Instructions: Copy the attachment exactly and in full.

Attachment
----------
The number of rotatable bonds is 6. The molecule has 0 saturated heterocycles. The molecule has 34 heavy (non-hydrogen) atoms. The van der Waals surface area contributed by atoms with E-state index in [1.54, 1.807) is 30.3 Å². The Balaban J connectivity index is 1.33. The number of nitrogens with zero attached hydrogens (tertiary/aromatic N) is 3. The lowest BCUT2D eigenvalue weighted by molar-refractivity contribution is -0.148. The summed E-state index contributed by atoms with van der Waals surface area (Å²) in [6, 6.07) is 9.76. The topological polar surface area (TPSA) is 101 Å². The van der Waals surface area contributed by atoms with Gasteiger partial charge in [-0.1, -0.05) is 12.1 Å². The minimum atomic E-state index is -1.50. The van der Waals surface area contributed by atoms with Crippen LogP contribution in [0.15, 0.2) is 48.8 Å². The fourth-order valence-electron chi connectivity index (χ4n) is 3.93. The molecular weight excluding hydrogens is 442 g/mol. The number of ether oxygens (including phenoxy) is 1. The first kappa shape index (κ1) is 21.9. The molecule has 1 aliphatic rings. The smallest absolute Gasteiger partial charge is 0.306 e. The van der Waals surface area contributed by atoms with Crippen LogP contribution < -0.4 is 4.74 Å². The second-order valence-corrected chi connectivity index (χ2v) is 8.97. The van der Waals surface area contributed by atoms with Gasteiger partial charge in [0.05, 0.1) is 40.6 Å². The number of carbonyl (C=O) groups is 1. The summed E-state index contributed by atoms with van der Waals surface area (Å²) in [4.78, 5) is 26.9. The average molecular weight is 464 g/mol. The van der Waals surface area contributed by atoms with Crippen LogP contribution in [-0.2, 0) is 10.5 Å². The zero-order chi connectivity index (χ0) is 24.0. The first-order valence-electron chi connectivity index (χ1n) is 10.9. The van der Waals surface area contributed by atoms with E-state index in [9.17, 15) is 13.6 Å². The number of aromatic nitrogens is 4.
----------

The number of rotatable bonds is 6. The molecule has 0 saturated heterocycles. The molecule has 34 heavy (non-hydrogen) atoms. The van der Waals surface area contributed by atoms with E-state index in [1.54, 1.807) is 30.3 Å². The Balaban J connectivity index is 1.33. The number of nitrogens with zero attached hydrogens (tertiary/aromatic N) is 3. The lowest BCUT2D eigenvalue weighted by molar-refractivity contribution is -0.148. The summed E-state index contributed by atoms with van der Waals surface area (Å²) in [6, 6.07) is 9.76. The topological polar surface area (TPSA) is 101 Å². The van der Waals surface area contributed by atoms with Gasteiger partial charge in [-0.1, -0.05) is 12.1 Å². The minimum atomic E-state index is -1.50. The van der Waals surface area contributed by atoms with Crippen LogP contribution in [0.15, 0.2) is 48.8 Å². The fourth-order valence-electron chi connectivity index (χ4n) is 3.93. The molecular weight excluding hydrogens is 442 g/mol. The number of ether oxygens (including phenoxy) is 1. The first kappa shape index (κ1) is 21.9. The molecule has 1 aliphatic rings. The smallest absolute Gasteiger partial charge is 0.306 e. The van der Waals surface area contributed by atoms with Crippen LogP contribution < -0.4 is 4.74 Å². The second-order valence-corrected chi connectivity index (χ2v) is 8.97. The van der Waals surface area contributed by atoms with Gasteiger partial charge in [0.05, 0.1) is 40.6 Å². The number of carbonyl (C=O) groups is 1. The summed E-state index contributed by atoms with van der Waals surface area (Å²) in [4.78, 5) is 26.9. The average molecular weight is 464 g/mol. The van der Waals surface area contributed by atoms with Crippen LogP contribution in [-0.2, 0) is 10.5 Å². The zero-order chi connectivity index (χ0) is 24.0. The first-order valence-electron chi connectivity index (χ1n) is 10.9. The van der Waals surface area contributed by atoms with E-state index in [9.17, 15) is 13.6 Å². The number of aromatic nitrogens is 4.